Obama signals to infra investors: 'get ready'

The US president has thrust transportation infrastructure into the spotlight in his budget proposal for fiscal 2013, which also earmarks $10bn for an infrastructure bank. Observers believe US could be on a path that mirrors Europe and South America in ‘attracting private capital’.

Transportation is the darling of US President Barack Obama’s $3.8 trillion fiscal 2013 budget proposal, as he beckons the private sector to invest in refurbishing the nation’s infrastructure. 

Obama is calling for an historic $476 billion in recommended earmarks for this subsector of infrastructure over a six-year period and wants to invest the funds across surface transportation. This includes US highways, transit and rail – including inner-city passenger rail.

An immediate $50 billion is being proposed to address the nation’s “critical transportation infrastructure projects,” which, when combined with the former investment represents an 80 percent spike in the previous six-year bill on an inflation-adjusted basis, according to the budget proposal.

Additionally, President Obama has not backed down from the concept of a National Infrastructure Bank (NIB) – which would start with a $10 billion commitment from the federal government to kick-start loans and partnerships with private investors. According to the budget proposal, a NIB is prepared to finance up to half of total project costs.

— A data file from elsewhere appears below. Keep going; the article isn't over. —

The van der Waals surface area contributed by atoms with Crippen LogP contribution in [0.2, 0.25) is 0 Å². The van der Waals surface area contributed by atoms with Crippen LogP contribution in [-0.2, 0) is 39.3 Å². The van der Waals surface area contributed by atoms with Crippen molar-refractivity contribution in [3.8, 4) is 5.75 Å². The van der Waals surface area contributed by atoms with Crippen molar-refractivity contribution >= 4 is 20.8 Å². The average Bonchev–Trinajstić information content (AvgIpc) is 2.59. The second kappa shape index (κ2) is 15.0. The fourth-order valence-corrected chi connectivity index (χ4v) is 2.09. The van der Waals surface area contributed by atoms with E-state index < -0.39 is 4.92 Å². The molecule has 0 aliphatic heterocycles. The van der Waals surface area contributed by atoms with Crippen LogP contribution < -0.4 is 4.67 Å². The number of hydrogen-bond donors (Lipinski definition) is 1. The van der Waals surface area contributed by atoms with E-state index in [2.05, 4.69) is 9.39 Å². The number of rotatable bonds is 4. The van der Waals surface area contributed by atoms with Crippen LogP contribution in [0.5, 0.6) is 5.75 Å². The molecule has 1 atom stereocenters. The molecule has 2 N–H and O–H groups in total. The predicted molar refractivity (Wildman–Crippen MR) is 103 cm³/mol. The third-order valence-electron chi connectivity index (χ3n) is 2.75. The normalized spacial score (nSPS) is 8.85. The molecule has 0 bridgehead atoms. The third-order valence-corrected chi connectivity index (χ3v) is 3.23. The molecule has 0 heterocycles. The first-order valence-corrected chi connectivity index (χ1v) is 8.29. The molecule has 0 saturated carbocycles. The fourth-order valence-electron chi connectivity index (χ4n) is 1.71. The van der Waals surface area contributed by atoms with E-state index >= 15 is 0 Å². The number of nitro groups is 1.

The administration’s attention to infrastructure, particularly transport, was largely expected.

“Transportation infrastructure has been on life support for the past two years,” said Martin Klepper, the co-head of Energy and Infrastructure Projects Group at law firm Skadden. “I think we can follow the example of Europe and South America in bringing and attracting private capital to combine with an infrastructure bank to remove the burden on the federal government and greatly increase investment into [the industry].”

While the private sector is likely to be encouraged by the focus being placed on the sector – and while the industry, including Skadden’s Klepper, largely view an infrastructure bank as a ‘positive’ – no one appears to be sitting and waiting for the loans to begin. 

“Local governments continue to identify and move forward projects that make sense to them. An infrastructure bank would be a source of capital for some of these projects, but even if the legislation passed tomorrow it would [still] take a while to set [it] up,” Klepper points out.

President Obama proposes redirecting funds that have been freed up as a consequence of troop withdrawals from the Middle East to the infrastructure sector as he seeks to eliminate gas tax preferences.